All of Billy + Margot’s recipes advertise their use of a superfood mix. But is this truly the case? The list is long, so we’ve grouped the extra goodies to make the analysis easier:

  • Lipids: These include chicken oil and coconut oil. It’s nice to see the use of animal fat, as it is the second and last animal-derived ingredient in these recipes. Coconut oil is a great source of healthy fats and amino acids, so we’re happy with it. Way better than using sunflower oil as the main fat source!
  • Fibre: We can safely assume all the legumes add lots of fibre to this food. However, Billy + Margot also includes some extra fibre sources. Chicory root, alfalfa meal and chia seed all contribute a bit of fibre to the mix. It’s a great addition since it helps your dog avoid constipation.
  • “Superfoods”: This is where things get muddy. Yes, “superfoods” are a main selling point of this brand. However, the actual compounds (kale, spinach, ginger, turmeric…) are placed AFTER vitamins in the ingredient list. This means the actual amounts are very small, likely traces of these ingredients. It would have been nicer to have the superfood mix higher up the list.

We would say this is a case of misleading marketing. Although the brand claims superfoods are a key part of the recipes, in reality, they have only added a minimal amount to the kibble. Both canned and frozen options have the same issue.

On a positive note, we love that there are no artificial preservatives or flavours used in these recipes. In a sea of kibble of dubious quality, Billy + Margot sticks to natural preservatives like vitamin E and rosemary extract. A plus for our team!

We’re giving this brand 3 out of 5 in this category. Not bad, but they can do better.

 Variety 4/5

As of the writing of this review, Billy + Margot has 20 adult dog food flavours between their kibble, canned and frozen food options. These are single-protein and are formulated to provide complete nutrition to healthy adult dogs. The wet food options are more varied than the kibble, since they have the additional options of lamb and other fish-based recipes.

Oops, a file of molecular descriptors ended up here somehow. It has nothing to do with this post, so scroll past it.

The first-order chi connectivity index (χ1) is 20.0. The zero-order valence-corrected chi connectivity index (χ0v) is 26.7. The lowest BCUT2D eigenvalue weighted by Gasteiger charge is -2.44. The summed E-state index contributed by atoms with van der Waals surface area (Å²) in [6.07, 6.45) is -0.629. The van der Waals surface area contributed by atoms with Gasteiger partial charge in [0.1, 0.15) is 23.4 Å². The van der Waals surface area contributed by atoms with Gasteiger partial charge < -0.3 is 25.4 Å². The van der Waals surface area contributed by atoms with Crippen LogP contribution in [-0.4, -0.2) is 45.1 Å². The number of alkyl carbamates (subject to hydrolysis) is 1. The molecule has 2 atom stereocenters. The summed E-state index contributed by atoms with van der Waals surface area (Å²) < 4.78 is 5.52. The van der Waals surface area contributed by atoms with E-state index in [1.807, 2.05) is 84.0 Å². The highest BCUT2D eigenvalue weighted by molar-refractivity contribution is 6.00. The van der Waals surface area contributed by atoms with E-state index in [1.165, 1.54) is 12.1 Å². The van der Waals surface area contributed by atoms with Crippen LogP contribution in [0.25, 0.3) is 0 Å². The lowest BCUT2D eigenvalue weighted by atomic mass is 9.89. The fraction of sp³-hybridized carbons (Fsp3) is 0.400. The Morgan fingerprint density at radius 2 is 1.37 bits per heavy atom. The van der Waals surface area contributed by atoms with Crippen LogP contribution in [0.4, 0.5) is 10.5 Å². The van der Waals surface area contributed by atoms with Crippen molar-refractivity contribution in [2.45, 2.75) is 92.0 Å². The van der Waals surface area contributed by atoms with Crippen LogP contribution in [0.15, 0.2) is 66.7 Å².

The brand also offers 2 different puppy recipes slightly higher in fats to nourish your growing pup.

Treats-wise, Billy + Margot has both regular dry treats and their signature iced treats. Our team liked the composition of the iced treats, so if you’re in the market for those we recommend you check them out.

Overall, there’s enough variety for most dogs. We’re giving this brand 4 out of 5 in this category.

Price 4/5

This is a mid-range dog food with a price to match. We appreciate the brand is fairly easy to find and it’s stocked in different stores here in Australia. This means finding bundle discounts will be easier if you have several pups to feed at home.

The price of this kibble is in line with other dog foods of this quality, and we would consider it an affordable option with pretty good ingredients.

For most dog parents, it’s a good option that doesn’t break the bank. We’re giving this brand 4 out of 5 in this category.

Do Not Buy If…

Although this could be a good option for many pups, our panel of independent experts recommend you look elsewhere if you…

  • Have a very active dog: The low fat percentage (13%) likely won’t be enough if your dog is active for 2+ hours per day. If that’s the case, you’ll have to supplement with extra meat and fat as a topper.
  • Want raw food: As we mentioned above, not even their frozen line is raw. If you’re looking for raw dog food., we suggest you try another brand, like Petzyo.

Final Verdict

Everyone on our team of independent experts would use Billy + Margot’s kibble as a base. While this food is lower in animal protein and fat than more expensive options, it’s fairly affordable and we appreciate the clean ingredient list. If we were to use it, we would add extra meat and innards as a topper: these would round up our dog’s protein intake while keeping the budget low-ish.

If you’d like to give it a try, we’d say go for it!

Want to read more dog food brand reviews? Check out the below:


  1. All about dog food. Pea protein in dog food.
  2. Harvard School of Public Health. Ask the expert: legumes and resistant starch.
  3. Cleveland Clinics. Do I need to worry about eating complete proteins?

Eloisa Thomas

Eloisa Thomas is Gentle Dog Trainers Canine Coach & Anthropologist.

With a double master's degree in Anthropology and awarded a Chancellor's International Scholarship to pursue a PhD in History at the University of Warwick (UK), she's well equipped to write well written and factual canine information that will actually help people understand their dogs better.

Leave a Reply

Your email address will not be published. Required fields are marked

{"email":"Email address invalid","url":"Website address invalid","required":"Required field missing"}